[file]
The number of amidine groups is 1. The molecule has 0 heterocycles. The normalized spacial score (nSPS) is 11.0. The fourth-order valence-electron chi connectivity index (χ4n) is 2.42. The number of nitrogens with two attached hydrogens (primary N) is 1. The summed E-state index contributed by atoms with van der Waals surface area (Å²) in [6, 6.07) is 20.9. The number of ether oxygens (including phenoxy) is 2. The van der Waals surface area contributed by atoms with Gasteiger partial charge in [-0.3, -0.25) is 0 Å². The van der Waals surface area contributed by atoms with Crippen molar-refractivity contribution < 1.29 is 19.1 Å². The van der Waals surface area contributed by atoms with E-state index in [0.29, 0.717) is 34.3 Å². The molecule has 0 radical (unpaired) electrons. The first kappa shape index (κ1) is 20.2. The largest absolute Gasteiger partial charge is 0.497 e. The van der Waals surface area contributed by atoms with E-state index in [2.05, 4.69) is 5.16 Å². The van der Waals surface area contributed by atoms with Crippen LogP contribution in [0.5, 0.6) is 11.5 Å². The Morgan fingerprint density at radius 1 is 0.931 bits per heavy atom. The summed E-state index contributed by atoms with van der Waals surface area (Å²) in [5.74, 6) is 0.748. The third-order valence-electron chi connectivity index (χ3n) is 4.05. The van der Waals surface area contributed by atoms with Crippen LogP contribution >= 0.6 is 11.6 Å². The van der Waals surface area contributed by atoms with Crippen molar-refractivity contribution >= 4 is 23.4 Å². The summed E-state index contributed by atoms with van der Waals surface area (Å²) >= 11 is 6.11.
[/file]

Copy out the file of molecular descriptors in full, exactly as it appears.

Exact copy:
The number of amidine groups is 1. The molecule has 0 heterocycles. The normalized spacial score (nSPS) is 11.0. The fourth-order valence-electron chi connectivity index (χ4n) is 2.42. The number of nitrogens with two attached hydrogens (primary N) is 1. The summed E-state index contributed by atoms with van der Waals surface area (Å²) in [6, 6.07) is 20.9. The number of ether oxygens (including phenoxy) is 2. The van der Waals surface area contributed by atoms with Gasteiger partial charge in [-0.3, -0.25) is 0 Å². The van der Waals surface area contributed by atoms with Crippen molar-refractivity contribution < 1.29 is 19.1 Å². The van der Waals surface area contributed by atoms with E-state index in [0.29, 0.717) is 34.3 Å². The molecule has 0 radical (unpaired) electrons. The first kappa shape index (κ1) is 20.2. The largest absolute Gasteiger partial charge is 0.497 e. The van der Waals surface area contributed by atoms with E-state index in [2.05, 4.69) is 5.16 Å². The van der Waals surface area contributed by atoms with Crippen LogP contribution in [0.5, 0.6) is 11.5 Å². The Morgan fingerprint density at radius 1 is 0.931 bits per heavy atom. The summed E-state index contributed by atoms with van der Waals surface area (Å²) in [5.74, 6) is 0.748. The third-order valence-electron chi connectivity index (χ3n) is 4.05. The van der Waals surface area contributed by atoms with Crippen LogP contribution >= 0.6 is 11.6 Å². The van der Waals surface area contributed by atoms with Crippen molar-refractivity contribution >= 4 is 23.4 Å². The summed E-state index contributed by atoms with van der Waals surface area (Å²) >= 11 is 6.11.